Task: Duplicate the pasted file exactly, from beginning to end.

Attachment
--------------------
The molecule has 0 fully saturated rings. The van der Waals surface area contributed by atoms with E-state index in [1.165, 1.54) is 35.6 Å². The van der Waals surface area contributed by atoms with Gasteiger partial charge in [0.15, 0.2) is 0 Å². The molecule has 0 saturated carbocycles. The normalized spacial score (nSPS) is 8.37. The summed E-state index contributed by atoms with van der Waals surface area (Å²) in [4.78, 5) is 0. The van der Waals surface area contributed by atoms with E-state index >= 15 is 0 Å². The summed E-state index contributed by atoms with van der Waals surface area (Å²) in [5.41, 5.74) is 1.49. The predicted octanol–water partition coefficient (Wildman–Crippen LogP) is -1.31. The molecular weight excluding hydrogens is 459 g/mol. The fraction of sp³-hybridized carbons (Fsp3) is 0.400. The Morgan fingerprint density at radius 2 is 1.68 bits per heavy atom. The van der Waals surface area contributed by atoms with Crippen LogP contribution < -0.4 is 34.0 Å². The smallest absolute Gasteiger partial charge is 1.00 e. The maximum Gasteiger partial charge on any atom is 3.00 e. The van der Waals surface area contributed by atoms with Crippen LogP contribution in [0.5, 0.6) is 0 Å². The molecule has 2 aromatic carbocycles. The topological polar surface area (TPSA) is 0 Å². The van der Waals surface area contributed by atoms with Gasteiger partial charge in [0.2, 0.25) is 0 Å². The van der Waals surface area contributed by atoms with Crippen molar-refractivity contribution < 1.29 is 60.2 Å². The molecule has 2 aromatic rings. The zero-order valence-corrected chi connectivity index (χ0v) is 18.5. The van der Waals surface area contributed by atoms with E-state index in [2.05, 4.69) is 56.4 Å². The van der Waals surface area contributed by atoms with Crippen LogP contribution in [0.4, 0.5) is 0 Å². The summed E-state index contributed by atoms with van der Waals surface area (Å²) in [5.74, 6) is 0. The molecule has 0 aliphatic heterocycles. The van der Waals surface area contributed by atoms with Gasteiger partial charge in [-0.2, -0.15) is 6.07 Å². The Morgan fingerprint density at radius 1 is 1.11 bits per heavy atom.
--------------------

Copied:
The molecule has 0 fully saturated rings. The van der Waals surface area contributed by atoms with E-state index in [1.165, 1.54) is 35.6 Å². The van der Waals surface area contributed by atoms with Gasteiger partial charge in [0.15, 0.2) is 0 Å². The molecule has 0 saturated carbocycles. The normalized spacial score (nSPS) is 8.37. The summed E-state index contributed by atoms with van der Waals surface area (Å²) in [4.78, 5) is 0. The van der Waals surface area contributed by atoms with E-state index >= 15 is 0 Å². The summed E-state index contributed by atoms with van der Waals surface area (Å²) in [5.41, 5.74) is 1.49. The predicted octanol–water partition coefficient (Wildman–Crippen LogP) is -1.31. The molecular weight excluding hydrogens is 459 g/mol. The fraction of sp³-hybridized carbons (Fsp3) is 0.400. The Morgan fingerprint density at radius 2 is 1.68 bits per heavy atom. The van der Waals surface area contributed by atoms with Crippen LogP contribution < -0.4 is 34.0 Å². The smallest absolute Gasteiger partial charge is 1.00 e. The maximum Gasteiger partial charge on any atom is 3.00 e. The van der Waals surface area contributed by atoms with Crippen LogP contribution in [0.5, 0.6) is 0 Å². The molecule has 2 aromatic carbocycles. The topological polar surface area (TPSA) is 0 Å². The van der Waals surface area contributed by atoms with Gasteiger partial charge in [0.2, 0.25) is 0 Å². The van der Waals surface area contributed by atoms with Crippen molar-refractivity contribution < 1.29 is 60.2 Å². The molecule has 2 aromatic rings. The zero-order valence-corrected chi connectivity index (χ0v) is 18.5. The van der Waals surface area contributed by atoms with E-state index in [2.05, 4.69) is 56.4 Å². The van der Waals surface area contributed by atoms with Crippen LogP contribution in [0.4, 0.5) is 0 Å². The summed E-state index contributed by atoms with van der Waals surface area (Å²) in [5.74, 6) is 0. The molecule has 0 aliphatic heterocycles. The van der Waals surface area contributed by atoms with Gasteiger partial charge in [-0.2, -0.15) is 6.07 Å². The Morgan fingerprint density at radius 1 is 1.11 bits per heavy atom.